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Thread: Who or what creates money?? Debt maybe?

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    Registered User Magic Hans's Avatar
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    Re: Who or what creates money?? Debt maybe?

    Quote Originally Posted by grahamg View Post
    I've enjoyed your debate so far very much (though I admit to not reading every word of it!).
    Hi Graham

    I'm glad that you find the topic interesting, and worthy of consideration. The more that I'm looking into the subject, the deeper, a seemingly simple subject, it seems to be. And I, for one, find it increasingly alarming. I hope that I'm not being duped, but don't rule it out.

    Quote Originally Posted by grahamg View Post
    I too have been shocked by reports of the level of bonuses paid to bank executives (Leyman brother reportedly having paid 31Bn $ out in the last few years, the same amount of mony as they were said to have been drawn into liquidation by according to Private Eye).

    Good old Private Eye!!! Where all of the real news seems to be!!
    Quote Originally Posted by grahamg View Post
    Even so recent declarations by government minister or others about the need for new banking regulations or controls on bonuses seemed just as incongruous to me. Doesn't "free enterprise" mean banks or other employers must decide remuneration levels for themselves?[/FONT]
    I fully agree. Whatever opinion I have on these quite obscene (at times) bonuses, this practice is simply a symptom of an underlying issue (or problem as I would say). I feel that all this short term gain will inevitably end, at some indeterminate time in the future, with long term loss .... or collapse. Time will be the ultimate test.

    "Always prefer a loss to a dishonest gain.The one hurts for the moment, the other for all time" - Chilon
    Quote Originally Posted by grahamg View Post
    Quote:
    "It is not possible to increase basic economic rights at will simply by responding to increased demands, because economic growth is determined by ecological limits. The human struggle for survival and world domination cannot be carried out at the expense of nature, since in that case "ecological death" would anyway prepare the way for the end of human life altogether."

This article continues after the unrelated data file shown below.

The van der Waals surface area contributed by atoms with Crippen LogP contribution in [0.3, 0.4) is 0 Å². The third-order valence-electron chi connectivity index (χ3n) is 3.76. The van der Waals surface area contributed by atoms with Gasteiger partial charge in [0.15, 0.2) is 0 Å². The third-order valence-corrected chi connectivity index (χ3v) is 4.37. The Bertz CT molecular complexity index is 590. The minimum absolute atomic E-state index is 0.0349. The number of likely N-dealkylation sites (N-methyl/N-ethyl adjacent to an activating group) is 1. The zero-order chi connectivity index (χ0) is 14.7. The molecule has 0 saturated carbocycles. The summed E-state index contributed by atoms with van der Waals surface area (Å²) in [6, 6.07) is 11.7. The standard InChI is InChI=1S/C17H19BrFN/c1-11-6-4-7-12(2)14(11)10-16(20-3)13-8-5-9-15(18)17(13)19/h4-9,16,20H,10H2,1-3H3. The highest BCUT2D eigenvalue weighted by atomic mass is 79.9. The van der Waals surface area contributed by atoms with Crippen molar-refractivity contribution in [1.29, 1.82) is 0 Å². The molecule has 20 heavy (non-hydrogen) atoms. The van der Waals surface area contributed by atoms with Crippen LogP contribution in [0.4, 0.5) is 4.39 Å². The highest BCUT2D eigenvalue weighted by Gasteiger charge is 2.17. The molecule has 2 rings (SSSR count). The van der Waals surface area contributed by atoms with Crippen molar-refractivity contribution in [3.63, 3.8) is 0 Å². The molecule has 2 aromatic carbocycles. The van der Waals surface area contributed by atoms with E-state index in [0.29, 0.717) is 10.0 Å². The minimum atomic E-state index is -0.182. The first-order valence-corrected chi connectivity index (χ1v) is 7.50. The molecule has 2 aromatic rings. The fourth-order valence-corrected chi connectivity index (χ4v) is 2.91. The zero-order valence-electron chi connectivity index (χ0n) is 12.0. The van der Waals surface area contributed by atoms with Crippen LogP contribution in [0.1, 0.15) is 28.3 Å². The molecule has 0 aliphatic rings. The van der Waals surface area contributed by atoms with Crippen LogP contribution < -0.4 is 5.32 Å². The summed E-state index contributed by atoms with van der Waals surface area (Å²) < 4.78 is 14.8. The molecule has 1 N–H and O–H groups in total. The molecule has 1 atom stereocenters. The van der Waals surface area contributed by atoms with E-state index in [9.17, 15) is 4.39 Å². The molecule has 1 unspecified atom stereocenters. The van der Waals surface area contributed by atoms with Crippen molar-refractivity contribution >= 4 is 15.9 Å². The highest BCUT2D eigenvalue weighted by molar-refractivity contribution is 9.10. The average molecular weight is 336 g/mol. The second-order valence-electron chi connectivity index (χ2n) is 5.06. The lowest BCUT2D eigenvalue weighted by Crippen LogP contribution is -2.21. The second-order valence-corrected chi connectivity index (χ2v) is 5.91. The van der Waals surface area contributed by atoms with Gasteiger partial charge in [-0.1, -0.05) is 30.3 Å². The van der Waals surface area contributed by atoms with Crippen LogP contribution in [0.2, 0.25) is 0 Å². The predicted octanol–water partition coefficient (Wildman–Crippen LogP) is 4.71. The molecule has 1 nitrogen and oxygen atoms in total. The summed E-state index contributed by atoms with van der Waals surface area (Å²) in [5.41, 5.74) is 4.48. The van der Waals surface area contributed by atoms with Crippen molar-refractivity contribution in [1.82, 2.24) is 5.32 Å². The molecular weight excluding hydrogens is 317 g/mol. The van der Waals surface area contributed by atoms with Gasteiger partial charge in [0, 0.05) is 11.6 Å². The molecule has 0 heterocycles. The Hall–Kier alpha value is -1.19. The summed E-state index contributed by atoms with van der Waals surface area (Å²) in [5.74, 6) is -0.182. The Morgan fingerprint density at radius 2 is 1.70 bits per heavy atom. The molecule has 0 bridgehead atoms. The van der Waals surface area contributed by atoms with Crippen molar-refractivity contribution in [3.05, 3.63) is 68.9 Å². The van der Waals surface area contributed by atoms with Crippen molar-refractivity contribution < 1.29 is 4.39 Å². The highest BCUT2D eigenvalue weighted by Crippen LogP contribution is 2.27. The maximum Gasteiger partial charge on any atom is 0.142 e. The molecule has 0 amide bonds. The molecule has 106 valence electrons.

Again, a wonderful insight; however, this really only leads to this quoted conclusion when most people are deeply scripted in what can be termed as the scarcity mentality. Again, this underlying issue creates the symptom.
    Quote Originally Posted by grahamg View Post
    Trying to link all this to the credit crunch now it seems to me government's do try to boost business confidence, with varying degree's of success. For example Norman Lamont was said to cause drops in confidence in the Pound whenever he appeared on TV talking about the economy whilst Ken Clarke could steady markets perhaps. Then there has been New Labour and declarations that they had ended "boom and bust" which everyone feels will hang around their necks like an albatross at the next election - however, it isn't entirely certain that people will choose to blame them or hold them solely responsible.
    The perils of a chaotic system. It's a wonder (and quite likely a credit, though I begrudge it, to how the stock market works) that there isn't more violent market turbulence triggered by well meaning politics.
    Quote Originally Posted by grahamg View Post
    Personally I don't feel the need for endless choice of goods in our shops (but would my sense of taste or fashion be satisfied with only a limited choice I wonder). Still, people wastefully choosing to discard items they are fed up with, like those who rip out their kitchen after a couple of years or whatever, I am instinctively against (though how you can legislate for this behaviour I don't know).
    I wonder if this lies at the heart of the underlying issues. Ill-considered consumerism with little or no regard to available resources can, surely, do our green planet no favours.
    Quote Originally Posted by grahamg View Post
    Apologies if this contribution is a bit disjointed but to sum up now all any of us can say about the current crisis, or the worse we can say has to be tempered by considerations as to what might have happened if our governments or banks hadn't tried to stimulate demand. That said, a BBC article recently looked at economic conditions in France or the use of credit in France and pointed out that personal debt there is half UK levels - which certainly sounds more sustainable doesn't it.
    I'm sure that the government is doing the best it can given the current situation and underlying circumstances. However, I wonder if any long term sustainable stability is realistically achievable without addressing underlying issues.

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    Registered User Magic Hans's Avatar
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    Re: Who or what creates money?? Debt maybe?

    Quote Originally Posted by bigdjiver View Post
    ... If lending money drives up the price of property, and the rising value of property allows more money to be lent using it as security we have just that sort of money amplifier. If what has been said about the reserve ratio is right then the current circumstances should have been predicted.
    Property values certainly seems to have been consistently inflated year on year for a good 20+ years.

    Thankfully, I'm not faced with the almost impossible task of getting onto the property ladder.

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    Re: Who or what creates money?? Debt maybe?

    Quote Originally Posted by stewart38 View Post
    The reason why Northern Rock got into trouble was other banks stop lending it money ??

    The run on it was a consequence of that